Experimental investigation of low temperature diesel combustion processes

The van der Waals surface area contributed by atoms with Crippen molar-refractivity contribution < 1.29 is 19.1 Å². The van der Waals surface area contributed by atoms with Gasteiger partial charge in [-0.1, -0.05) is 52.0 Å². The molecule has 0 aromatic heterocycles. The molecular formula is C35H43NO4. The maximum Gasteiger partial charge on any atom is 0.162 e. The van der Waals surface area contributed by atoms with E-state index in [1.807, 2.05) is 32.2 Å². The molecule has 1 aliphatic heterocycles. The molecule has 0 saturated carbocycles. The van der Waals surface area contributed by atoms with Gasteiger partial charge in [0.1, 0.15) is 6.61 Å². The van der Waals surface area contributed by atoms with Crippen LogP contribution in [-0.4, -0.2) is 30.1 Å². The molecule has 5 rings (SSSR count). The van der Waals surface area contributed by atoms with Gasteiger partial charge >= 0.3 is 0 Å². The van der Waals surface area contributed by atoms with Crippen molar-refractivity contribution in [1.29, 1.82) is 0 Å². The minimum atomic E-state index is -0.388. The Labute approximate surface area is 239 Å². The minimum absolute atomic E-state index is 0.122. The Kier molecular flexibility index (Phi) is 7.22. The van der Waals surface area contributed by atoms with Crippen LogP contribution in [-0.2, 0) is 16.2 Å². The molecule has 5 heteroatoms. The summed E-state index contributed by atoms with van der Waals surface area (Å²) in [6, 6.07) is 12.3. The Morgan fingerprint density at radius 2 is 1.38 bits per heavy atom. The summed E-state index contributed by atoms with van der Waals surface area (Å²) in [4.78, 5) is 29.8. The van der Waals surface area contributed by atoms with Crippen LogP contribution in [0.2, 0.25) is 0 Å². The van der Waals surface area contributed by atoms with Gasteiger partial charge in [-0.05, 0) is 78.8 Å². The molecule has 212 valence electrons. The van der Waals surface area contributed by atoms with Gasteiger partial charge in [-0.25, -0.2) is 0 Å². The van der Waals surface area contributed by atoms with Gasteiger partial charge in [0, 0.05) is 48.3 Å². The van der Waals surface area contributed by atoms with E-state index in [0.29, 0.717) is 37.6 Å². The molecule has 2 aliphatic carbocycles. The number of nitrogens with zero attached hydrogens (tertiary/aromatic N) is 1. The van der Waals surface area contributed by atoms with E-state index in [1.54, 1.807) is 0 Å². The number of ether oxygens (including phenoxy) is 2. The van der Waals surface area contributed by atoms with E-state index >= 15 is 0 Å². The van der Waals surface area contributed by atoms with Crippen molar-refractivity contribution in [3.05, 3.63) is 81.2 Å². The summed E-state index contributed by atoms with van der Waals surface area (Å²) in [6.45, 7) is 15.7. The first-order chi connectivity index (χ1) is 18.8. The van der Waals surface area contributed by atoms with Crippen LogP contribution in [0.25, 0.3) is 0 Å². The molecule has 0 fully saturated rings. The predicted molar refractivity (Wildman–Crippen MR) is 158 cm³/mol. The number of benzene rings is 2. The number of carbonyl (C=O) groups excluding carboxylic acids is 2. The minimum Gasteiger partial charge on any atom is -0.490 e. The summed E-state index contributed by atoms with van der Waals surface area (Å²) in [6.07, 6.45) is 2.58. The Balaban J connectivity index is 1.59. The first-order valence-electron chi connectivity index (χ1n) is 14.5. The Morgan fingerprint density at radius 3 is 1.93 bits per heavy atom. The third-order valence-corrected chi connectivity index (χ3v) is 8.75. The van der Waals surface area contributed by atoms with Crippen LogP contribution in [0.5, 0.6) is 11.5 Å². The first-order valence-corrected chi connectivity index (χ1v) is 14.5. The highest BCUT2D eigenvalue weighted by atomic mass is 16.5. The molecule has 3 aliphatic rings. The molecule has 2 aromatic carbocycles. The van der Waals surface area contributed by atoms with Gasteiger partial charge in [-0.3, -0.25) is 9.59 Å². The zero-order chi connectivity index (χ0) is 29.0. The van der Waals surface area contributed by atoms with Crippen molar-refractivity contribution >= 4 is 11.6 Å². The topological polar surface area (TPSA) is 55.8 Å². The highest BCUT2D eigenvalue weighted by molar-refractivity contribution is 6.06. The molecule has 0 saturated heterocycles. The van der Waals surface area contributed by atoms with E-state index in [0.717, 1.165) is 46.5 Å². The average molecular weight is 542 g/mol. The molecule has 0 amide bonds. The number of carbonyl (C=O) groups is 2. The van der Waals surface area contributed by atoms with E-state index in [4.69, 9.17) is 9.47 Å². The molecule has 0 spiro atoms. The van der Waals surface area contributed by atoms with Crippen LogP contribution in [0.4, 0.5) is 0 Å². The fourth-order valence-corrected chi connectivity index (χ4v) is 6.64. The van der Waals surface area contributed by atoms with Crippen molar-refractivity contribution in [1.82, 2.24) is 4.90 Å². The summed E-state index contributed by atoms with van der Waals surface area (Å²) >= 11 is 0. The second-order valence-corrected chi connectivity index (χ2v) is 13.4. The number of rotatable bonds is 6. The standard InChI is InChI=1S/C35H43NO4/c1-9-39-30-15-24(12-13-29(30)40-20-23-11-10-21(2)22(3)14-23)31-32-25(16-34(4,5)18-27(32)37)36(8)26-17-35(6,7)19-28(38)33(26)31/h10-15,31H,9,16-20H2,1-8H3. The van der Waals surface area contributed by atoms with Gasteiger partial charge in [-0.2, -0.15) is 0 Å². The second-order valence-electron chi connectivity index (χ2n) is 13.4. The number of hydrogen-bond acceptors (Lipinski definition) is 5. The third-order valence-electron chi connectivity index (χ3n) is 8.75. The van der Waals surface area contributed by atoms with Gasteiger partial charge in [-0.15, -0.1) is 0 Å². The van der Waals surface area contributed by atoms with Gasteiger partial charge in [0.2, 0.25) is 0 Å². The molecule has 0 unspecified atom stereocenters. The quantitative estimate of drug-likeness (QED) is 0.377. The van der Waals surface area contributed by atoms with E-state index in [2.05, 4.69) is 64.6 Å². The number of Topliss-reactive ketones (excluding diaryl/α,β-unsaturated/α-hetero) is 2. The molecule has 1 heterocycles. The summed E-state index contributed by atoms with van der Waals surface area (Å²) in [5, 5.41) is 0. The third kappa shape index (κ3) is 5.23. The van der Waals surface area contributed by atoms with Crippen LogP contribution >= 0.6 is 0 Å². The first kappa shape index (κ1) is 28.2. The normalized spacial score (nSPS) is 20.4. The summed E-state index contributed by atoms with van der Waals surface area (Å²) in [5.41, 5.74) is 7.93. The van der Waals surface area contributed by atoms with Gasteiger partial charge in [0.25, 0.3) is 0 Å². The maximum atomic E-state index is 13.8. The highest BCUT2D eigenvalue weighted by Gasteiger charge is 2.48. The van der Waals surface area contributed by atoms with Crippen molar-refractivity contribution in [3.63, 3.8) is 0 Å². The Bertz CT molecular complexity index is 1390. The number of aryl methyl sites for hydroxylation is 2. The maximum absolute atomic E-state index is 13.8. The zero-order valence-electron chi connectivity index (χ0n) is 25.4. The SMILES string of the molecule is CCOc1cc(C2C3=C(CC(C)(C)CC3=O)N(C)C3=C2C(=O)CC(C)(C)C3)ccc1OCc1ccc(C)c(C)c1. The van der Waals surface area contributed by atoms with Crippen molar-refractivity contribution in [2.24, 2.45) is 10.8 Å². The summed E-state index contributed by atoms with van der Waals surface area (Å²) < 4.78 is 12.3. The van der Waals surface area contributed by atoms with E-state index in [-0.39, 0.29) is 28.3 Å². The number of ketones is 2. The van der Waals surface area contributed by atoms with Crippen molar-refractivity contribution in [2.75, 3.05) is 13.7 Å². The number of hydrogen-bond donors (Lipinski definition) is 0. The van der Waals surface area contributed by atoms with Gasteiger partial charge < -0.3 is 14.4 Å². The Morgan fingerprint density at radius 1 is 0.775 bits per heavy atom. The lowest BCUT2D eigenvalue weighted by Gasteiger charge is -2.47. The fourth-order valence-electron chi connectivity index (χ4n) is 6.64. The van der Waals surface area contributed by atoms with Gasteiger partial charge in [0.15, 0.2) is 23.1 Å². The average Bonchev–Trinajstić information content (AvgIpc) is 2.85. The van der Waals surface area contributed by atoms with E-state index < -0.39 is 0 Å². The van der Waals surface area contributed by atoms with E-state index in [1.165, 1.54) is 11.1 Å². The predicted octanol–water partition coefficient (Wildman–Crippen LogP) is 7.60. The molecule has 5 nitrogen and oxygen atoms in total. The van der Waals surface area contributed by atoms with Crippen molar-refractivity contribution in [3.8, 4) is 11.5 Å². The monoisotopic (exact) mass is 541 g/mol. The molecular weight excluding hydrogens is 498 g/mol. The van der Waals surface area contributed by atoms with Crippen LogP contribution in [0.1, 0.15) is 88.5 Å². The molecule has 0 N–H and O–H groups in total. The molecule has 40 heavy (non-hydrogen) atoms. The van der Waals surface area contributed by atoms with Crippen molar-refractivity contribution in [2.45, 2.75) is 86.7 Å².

The work presented in this article investigates the three distinct phases of low temperature diesel combustion (LTC). Diesel LTC followed a cool flame–negative temperature coefficient (NTC)–high temperature thermal reaction (main combustion) process. The in-cylinder parameters, such as the charge temperature, pressure, and composition, had noticeable influences on these combustion stages. The NTC was strongly temperature-dependent, with higher temperatures inducing both an earlier onset of NTC and a more rapid transition from NTC to the main combustion process. An increase in the intake charge temperature led to an earlier occurrence of NTC and a reduction in the heat released during the cool flame regime. A higher fuel injection pressure improved fuel mixing and enhanced the low temperature (pre-combustion) reactions, which in turn led to an earlier appearance of the cool flame regime and more heat release during this phase. This increased the charge temperature and led to earlier onset of the NTCregime.Ahigher exhaust gas recirculation (EGR) rate reduced the intake charge oxygen concentration and limited the low temperature reaction rates. This reduced the heat release rate during cool flame reaction phase, leading to a slower increase in charge temperature and a longer duration of the NTC regime. This increased the ignition delay for the main combustion event. The injection timing showed a less significant influence on the cool flame reaction rates and NTC phase compared to the other parameters. However, it had a significant influence on the main combustion heat release process in terms of phasing and peak heat release rate.